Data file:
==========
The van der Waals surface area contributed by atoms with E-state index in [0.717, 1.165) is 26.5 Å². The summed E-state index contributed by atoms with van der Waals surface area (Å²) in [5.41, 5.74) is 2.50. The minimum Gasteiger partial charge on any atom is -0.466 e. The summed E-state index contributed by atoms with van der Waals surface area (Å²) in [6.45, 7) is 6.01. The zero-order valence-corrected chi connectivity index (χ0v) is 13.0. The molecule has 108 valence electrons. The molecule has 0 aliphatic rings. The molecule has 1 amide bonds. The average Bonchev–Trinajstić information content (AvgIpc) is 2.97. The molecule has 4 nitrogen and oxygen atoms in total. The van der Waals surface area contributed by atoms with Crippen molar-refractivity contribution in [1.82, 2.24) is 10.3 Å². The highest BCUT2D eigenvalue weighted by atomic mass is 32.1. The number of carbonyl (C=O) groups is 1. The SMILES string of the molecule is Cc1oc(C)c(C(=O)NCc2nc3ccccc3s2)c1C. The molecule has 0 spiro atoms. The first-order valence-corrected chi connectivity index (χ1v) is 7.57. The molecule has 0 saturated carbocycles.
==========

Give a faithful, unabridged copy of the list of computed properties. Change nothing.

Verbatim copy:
The van der Waals surface area contributed by atoms with E-state index in [0.717, 1.165) is 26.5 Å². The summed E-state index contributed by atoms with van der Waals surface area (Å²) in [5.41, 5.74) is 2.50. The minimum Gasteiger partial charge on any atom is -0.466 e. The summed E-state index contributed by atoms with van der Waals surface area (Å²) in [6.45, 7) is 6.01. The zero-order valence-corrected chi connectivity index (χ0v) is 13.0. The molecule has 108 valence electrons. The molecule has 0 aliphatic rings. The molecule has 1 amide bonds. The average Bonchev–Trinajstić information content (AvgIpc) is 2.97. The molecule has 4 nitrogen and oxygen atoms in total. The van der Waals surface area contributed by atoms with Crippen molar-refractivity contribution in [1.82, 2.24) is 10.3 Å². The highest BCUT2D eigenvalue weighted by atomic mass is 32.1. The number of carbonyl (C=O) groups is 1. The SMILES string of the molecule is Cc1oc(C)c(C(=O)NCc2nc3ccccc3s2)c1C. The molecule has 0 spiro atoms. The first-order valence-corrected chi connectivity index (χ1v) is 7.57. The molecule has 0 saturated carbocycles.